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Here is a solution that does not require functions to get an accurate count for each table:
select table_schema, table_name, (xpath('/row/cnt/text()', xml_count))::text::int as row_count from ( select table_name, table_schema, query_to_xml(format('select count(*) as cnt from %I.%I', table_schema, table_name), false, true, '') as xml_count from information_schema.tables where table_schema = 'public' --<< change here for the schema you want ) t
query_to_xml will run the passed SQL query and return an XML with the result (the row count for that table). The outer
xpath() will then extract the count information from that xml and convert it to a number
The derived table is not really necessary, but makes the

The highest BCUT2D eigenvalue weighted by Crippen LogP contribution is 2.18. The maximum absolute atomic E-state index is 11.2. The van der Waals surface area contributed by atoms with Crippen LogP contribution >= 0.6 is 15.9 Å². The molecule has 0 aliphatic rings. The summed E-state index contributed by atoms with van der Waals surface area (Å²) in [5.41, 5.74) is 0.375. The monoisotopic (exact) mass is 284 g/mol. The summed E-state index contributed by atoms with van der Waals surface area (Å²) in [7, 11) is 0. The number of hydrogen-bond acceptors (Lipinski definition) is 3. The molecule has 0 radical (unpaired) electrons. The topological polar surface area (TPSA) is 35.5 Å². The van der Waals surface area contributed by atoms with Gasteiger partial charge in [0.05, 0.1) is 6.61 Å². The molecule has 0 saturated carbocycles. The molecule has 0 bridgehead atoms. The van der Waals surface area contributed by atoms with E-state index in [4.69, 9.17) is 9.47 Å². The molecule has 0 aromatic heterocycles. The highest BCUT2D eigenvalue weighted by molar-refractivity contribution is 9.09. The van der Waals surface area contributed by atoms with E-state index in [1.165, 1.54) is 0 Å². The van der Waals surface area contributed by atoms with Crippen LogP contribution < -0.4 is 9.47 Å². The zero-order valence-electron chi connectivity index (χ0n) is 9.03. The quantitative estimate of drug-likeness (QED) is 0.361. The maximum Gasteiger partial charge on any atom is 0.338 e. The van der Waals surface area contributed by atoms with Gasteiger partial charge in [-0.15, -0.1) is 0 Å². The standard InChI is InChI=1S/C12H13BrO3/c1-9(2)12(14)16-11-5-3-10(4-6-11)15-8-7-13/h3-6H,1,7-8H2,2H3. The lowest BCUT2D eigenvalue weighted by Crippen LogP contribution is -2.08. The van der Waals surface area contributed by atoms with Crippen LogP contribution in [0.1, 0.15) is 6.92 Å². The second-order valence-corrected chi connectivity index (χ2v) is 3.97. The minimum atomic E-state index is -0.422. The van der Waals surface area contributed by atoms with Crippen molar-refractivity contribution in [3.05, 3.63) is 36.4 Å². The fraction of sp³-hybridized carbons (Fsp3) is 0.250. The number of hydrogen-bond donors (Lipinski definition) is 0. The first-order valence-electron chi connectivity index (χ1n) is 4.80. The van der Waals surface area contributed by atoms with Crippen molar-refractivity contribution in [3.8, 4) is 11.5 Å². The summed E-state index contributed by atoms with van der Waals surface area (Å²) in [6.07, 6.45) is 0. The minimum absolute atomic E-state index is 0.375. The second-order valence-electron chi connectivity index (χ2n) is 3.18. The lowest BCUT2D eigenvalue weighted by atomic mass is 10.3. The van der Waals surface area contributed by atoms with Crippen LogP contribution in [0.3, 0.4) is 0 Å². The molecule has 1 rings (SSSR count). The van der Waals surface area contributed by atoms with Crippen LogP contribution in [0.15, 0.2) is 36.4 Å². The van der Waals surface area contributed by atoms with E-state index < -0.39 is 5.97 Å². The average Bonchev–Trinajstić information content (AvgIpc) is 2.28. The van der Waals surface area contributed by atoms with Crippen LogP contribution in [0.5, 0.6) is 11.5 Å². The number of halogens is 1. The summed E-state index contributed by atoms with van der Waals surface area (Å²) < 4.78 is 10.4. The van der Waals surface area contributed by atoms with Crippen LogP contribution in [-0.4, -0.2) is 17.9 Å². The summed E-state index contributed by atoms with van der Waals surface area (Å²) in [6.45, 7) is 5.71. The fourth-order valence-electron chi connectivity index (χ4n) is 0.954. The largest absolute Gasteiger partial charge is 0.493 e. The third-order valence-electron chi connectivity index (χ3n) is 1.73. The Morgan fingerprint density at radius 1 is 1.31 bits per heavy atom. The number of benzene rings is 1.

xpath() a bit easier to understand - otherwise the whole
query_to_xml() would need to be passed to the
To get estimates, see Greg Smith's answer.
To get exact counts, the other answers so far are plagued with some issues, some of them serious (see below). Here's a version that's hopefully better:
CREATE FUNCTION rowcount_all(schema_name text default 'public') RETURNS table(table_name text, cnt bigint) as $$ declare table_name text; begin for table_name in SELECT c.relname FROM pg_class c JOIN pg_namespace s ON (c.relnamespace=s.oid) WHERE c.relkind = 'r' AND s.nspname=schema_name LOOP RETURN QUERY EXECUTE format('select cast(%L as text),count(*) from %I.%I', table_name, schema_name, table_name); END LOOP; end $$ language plpgsql;
It takes a schema name as parameter, or
public if no parameter is given.
To work with a specific list of schemas or a list coming from a query without modifying the function, it can be called from within a query like this:
WITH rc(schema_name,tbl) AS ( select s.n,rowcount_all(s.n) from (values ('schema1'),('schema2')) as s(n) ) SELECT schema_name,(tbl).* FROM rc;
This produces a 3-columns output with the schema, the table and the rows count.
Now here are some issues in the other answers that this function avoids: